ALBANY, N.Y (NEWS10) — Whether you remember it as a convent, Kenwood Academy, or the old Doane Stuart school, “What’s next?” is the question after a massive fire gutted the once-beautiful buildings. NEWS10 spoke with a local group that’s talking about how to move forward with the property.
The fire last month not only devastated the hearts of many and the historic buildings, it also sparked an interest in a group called Preserve Kenwood to take action. Cofounder Bill Brandow said that they are organizing to support the preservation of the historic core of the estate, first purchased by the Convent of the Sacred Heart.
“They bought 53 acres that were part of the Kenwood estate, which was a designed landscape,” said Brandow. “What we’re looking to do is preserve that that part of the designed landscape.”
A remaining 25 acres could become an economic driver for the area. “A good chunk of land up on the top of the hill near Mount Hope,” said Brandow. “There’s a good chunk adjacent to 9W, there’s a good chunk of land that we feel could be developed to bring tax revenue to the city.”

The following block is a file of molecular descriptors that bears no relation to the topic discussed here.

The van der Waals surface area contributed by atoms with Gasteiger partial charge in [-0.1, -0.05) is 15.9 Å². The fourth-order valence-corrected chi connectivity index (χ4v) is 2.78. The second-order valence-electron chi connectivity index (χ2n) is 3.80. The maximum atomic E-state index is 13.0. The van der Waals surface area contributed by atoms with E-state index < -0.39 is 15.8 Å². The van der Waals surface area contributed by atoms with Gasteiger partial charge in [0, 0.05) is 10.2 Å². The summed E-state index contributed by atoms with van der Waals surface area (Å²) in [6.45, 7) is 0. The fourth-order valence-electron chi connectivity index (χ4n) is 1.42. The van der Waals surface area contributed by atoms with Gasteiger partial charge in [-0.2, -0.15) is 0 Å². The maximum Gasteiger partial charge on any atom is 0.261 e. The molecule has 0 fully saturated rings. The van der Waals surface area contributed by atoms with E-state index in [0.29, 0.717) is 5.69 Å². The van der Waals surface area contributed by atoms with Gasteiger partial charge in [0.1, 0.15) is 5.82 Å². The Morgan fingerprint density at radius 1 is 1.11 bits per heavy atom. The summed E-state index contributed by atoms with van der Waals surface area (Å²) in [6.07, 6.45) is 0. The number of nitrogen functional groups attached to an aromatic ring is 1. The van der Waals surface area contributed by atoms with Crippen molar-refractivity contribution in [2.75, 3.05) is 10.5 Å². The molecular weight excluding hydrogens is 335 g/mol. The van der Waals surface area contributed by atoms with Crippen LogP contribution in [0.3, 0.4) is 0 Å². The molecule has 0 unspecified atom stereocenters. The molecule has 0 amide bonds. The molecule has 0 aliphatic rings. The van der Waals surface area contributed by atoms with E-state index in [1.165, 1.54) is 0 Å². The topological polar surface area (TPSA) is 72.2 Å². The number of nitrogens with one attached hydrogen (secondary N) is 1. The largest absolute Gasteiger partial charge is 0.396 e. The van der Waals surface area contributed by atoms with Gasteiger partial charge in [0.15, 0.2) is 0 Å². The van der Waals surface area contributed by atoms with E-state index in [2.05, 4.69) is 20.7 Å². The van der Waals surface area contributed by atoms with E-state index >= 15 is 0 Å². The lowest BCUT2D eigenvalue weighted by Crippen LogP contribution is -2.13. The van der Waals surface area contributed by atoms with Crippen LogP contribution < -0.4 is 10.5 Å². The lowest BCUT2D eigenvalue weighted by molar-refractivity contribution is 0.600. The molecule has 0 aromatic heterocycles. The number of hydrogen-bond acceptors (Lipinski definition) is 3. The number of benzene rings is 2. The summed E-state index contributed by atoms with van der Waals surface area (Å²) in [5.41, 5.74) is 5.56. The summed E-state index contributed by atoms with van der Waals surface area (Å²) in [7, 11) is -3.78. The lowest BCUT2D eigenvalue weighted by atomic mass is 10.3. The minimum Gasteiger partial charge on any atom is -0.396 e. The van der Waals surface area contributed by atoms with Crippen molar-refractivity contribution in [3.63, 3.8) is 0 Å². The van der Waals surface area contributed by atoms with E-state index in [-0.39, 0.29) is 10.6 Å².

Brandow said they have looked for official guidance on their plans. “That does seem to have gotten some traction,” said Brandow. “We talked to the Assemblywoman Pat Fahy, and she was amenable too. There are grants for planning studies, et cetera, and that is a way to approach a project like this.”
NEWS10 reached out to Pat Fahy and are awaiting a response. Meanwhile, the group established a petition with a goal of getting 1,000 signatures to support their work to Preserve Kenwood.
Brandow says more plans are coming once they can move forward. “We’ve got meetings coming up with other elected officials, with lawyers who understand bankruptcy. Right now the property is held up in bankruptcy proceedings. My understanding is that could take almost a year to get figured out,” said Bradow.
The Albany Mayor’s Office commented on the matter: “The City of Albany stands ready to work alongside Albany County and the owners of the property to redevelop this integral and historic tract in Albany’s 1st Ward.”